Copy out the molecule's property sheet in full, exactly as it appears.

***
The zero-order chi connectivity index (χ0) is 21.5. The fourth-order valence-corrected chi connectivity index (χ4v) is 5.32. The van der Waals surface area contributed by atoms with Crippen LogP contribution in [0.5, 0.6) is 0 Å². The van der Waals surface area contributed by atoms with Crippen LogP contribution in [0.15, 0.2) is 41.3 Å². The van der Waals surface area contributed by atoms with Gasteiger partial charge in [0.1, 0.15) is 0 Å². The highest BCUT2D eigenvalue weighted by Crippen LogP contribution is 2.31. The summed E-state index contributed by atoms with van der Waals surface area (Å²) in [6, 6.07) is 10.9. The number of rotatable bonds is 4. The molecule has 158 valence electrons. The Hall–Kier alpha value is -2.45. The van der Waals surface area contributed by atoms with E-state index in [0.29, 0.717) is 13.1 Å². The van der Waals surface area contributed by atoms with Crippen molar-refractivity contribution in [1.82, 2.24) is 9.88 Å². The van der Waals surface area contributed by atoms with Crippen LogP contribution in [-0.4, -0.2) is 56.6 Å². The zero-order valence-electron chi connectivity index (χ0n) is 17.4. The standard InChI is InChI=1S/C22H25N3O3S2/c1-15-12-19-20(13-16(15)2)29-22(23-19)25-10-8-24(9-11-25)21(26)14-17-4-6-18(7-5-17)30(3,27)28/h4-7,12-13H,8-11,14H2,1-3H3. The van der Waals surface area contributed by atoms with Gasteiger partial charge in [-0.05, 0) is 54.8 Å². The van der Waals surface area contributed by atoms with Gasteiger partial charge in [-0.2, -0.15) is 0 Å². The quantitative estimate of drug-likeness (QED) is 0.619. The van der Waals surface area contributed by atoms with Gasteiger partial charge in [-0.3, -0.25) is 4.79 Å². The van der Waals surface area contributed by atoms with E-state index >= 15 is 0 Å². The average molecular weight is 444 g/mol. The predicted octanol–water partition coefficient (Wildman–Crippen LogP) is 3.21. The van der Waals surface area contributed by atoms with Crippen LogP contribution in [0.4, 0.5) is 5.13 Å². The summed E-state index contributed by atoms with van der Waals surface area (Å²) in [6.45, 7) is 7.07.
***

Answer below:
The zero-order chi connectivity index (χ0) is 21.5. The fourth-order valence-corrected chi connectivity index (χ4v) is 5.32. The van der Waals surface area contributed by atoms with Crippen LogP contribution in [0.5, 0.6) is 0 Å². The van der Waals surface area contributed by atoms with Crippen LogP contribution in [0.15, 0.2) is 41.3 Å². The van der Waals surface area contributed by atoms with Gasteiger partial charge in [0.1, 0.15) is 0 Å². The highest BCUT2D eigenvalue weighted by Crippen LogP contribution is 2.31. The summed E-state index contributed by atoms with van der Waals surface area (Å²) in [6, 6.07) is 10.9. The number of rotatable bonds is 4. The molecule has 158 valence electrons. The Hall–Kier alpha value is -2.45. The van der Waals surface area contributed by atoms with E-state index in [0.29, 0.717) is 13.1 Å². The van der Waals surface area contributed by atoms with Crippen molar-refractivity contribution in [1.82, 2.24) is 9.88 Å². The van der Waals surface area contributed by atoms with Crippen LogP contribution in [-0.4, -0.2) is 56.6 Å². The zero-order valence-electron chi connectivity index (χ0n) is 17.4. The standard InChI is InChI=1S/C22H25N3O3S2/c1-15-12-19-20(13-16(15)2)29-22(23-19)25-10-8-24(9-11-25)21(26)14-17-4-6-18(7-5-17)30(3,27)28/h4-7,12-13H,8-11,14H2,1-3H3. The van der Waals surface area contributed by atoms with Gasteiger partial charge in [-0.05, 0) is 54.8 Å². The van der Waals surface area contributed by atoms with Gasteiger partial charge in [-0.2, -0.15) is 0 Å². The quantitative estimate of drug-likeness (QED) is 0.619. The van der Waals surface area contributed by atoms with Gasteiger partial charge in [-0.3, -0.25) is 4.79 Å². The van der Waals surface area contributed by atoms with E-state index >= 15 is 0 Å². The average molecular weight is 444 g/mol. The predicted octanol–water partition coefficient (Wildman–Crippen LogP) is 3.21. The van der Waals surface area contributed by atoms with Crippen LogP contribution in [0.4, 0.5) is 5.13 Å². The summed E-state index contributed by atoms with van der Waals surface area (Å²) in [6.45, 7) is 7.07.